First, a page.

Some technology companies embrace new inventions and patents; others just stockpile them out of fear for how they may disrupt their leadership position. Some investors regard IP rights positively; others do not. After massive legislative and judicial weakening, can patents still be relied upon to help generate reasonable returns? In Episode 2 of Season 2 of the “Understanding IP Matters” podcast, Bruce Berman sought out veteran venture capitalist (VC) and technology investor Gary Lauder to find out.Play Episode
National Science Foundation research shows that many R&D-oriented companies believe that trade secrets are more important than patents and copyrights. How did this happen, and why are trade secrets growing in importance? Bruce Berman, host of the “Understanding IP Matters” podcast, sought out trade secrets expert Jim Pooley to find out why. Pooley is the world’s foremost expert on trade secrets, a mysterious area of the law that has been the focus of employer disputes. A successful Silicon Valley trial lawyer, Pooley served for five years as Deputy Director General of the World Intellectual Property Organization (WIPO) in Geneva, Switzerland. His commentary pieces on the controversial COVID vaccine patent waiver and other topics have appeared in The Wall Street Journal and The Financial Times, and he is a regular contributor on IPWatchdog.Play Episode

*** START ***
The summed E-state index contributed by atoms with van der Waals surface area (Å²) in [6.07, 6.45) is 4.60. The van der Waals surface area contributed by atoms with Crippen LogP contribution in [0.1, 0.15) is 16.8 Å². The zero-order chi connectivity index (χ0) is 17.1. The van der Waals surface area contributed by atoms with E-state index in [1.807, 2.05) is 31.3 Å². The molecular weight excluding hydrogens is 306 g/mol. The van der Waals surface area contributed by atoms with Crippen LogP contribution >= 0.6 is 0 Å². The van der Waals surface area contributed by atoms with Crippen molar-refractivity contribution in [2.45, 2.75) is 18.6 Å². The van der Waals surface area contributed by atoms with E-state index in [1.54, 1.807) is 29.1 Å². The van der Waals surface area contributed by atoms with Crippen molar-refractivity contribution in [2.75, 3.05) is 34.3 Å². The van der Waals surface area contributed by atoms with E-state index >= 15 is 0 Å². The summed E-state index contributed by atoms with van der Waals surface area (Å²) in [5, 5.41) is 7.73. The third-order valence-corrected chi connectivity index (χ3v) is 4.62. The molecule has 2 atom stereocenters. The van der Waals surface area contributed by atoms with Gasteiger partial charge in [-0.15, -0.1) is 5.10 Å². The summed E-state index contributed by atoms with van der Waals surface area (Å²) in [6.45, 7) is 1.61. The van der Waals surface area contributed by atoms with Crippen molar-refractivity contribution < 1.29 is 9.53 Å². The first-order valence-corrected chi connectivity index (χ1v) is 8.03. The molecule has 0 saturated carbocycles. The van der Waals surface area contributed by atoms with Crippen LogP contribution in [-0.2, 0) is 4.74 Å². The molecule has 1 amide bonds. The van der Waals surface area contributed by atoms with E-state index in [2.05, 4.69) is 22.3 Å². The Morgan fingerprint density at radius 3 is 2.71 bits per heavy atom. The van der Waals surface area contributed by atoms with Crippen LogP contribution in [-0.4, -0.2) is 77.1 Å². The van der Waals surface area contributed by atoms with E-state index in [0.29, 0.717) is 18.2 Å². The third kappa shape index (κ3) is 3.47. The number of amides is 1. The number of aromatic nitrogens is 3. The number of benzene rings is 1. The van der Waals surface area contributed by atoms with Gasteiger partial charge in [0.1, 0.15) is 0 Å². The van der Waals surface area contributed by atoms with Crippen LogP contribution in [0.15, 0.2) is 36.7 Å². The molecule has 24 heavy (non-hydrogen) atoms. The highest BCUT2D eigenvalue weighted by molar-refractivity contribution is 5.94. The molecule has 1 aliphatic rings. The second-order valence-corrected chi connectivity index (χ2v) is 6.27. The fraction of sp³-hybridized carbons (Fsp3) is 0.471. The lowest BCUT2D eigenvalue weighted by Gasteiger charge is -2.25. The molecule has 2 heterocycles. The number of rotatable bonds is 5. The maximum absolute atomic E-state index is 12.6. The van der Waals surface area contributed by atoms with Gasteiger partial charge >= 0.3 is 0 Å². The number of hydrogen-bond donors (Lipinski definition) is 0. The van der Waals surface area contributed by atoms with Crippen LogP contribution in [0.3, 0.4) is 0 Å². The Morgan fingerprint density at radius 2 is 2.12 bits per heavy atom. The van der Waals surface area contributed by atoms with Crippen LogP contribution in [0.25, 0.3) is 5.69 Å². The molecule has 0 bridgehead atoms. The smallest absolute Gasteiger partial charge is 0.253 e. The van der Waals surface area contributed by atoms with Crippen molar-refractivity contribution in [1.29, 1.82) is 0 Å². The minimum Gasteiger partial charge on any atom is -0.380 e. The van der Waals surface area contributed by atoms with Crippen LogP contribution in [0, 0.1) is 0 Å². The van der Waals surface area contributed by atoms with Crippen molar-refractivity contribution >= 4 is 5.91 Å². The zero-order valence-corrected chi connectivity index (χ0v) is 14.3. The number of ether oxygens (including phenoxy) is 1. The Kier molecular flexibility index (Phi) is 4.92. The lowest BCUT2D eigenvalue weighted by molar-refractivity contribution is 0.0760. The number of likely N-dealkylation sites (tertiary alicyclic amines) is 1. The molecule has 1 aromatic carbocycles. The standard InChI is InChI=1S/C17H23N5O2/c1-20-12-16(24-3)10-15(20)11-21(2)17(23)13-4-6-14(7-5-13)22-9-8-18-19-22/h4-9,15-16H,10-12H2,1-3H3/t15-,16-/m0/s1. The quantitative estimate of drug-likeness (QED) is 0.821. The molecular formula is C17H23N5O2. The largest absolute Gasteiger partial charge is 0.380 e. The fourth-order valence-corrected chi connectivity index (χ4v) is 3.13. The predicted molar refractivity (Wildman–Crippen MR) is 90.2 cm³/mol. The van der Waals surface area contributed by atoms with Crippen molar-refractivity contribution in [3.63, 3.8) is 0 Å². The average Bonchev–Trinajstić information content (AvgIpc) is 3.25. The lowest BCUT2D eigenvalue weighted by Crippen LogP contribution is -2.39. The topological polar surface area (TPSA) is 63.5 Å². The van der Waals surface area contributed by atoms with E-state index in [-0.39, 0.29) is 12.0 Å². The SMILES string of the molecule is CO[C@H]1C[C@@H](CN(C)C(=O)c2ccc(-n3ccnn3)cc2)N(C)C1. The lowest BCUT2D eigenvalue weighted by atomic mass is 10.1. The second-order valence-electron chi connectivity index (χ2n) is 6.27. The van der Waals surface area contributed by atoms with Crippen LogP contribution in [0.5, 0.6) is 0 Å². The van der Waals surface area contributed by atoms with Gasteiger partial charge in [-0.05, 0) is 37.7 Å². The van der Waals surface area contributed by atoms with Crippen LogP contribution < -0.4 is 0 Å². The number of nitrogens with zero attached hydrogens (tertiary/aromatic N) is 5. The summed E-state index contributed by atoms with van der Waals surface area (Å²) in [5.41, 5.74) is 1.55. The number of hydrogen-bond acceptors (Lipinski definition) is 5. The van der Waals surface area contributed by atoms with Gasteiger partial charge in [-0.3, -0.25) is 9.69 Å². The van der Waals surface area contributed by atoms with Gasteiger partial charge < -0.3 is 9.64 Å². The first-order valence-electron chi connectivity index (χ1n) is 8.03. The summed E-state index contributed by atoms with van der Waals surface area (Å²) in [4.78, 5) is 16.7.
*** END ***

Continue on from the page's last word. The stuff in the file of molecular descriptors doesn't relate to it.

The explosion of the non-fungible token (NFT) market and the jaw-dropping prices being paid for digital art — $69 million for a single work and millions for others — have made some fast millionaires, while also giving rise to scammers and a widespread debate about the value of intangible goods. For some artists, the market for NFTs has proved to be a huge boon. For example, Chicago-based photographer Brittany Pierre sold over six figures worth of her art on the OpenSea marketplace in 2021 after teaching herself how to mint an NFT, whereas previously she had difficulty paying rent and groceries. For established artists who have curated an online following and understand the value of scarcity, the opportunities presented by NFTs have produced a level of autonomy not previously experienced in their careers.Play Episode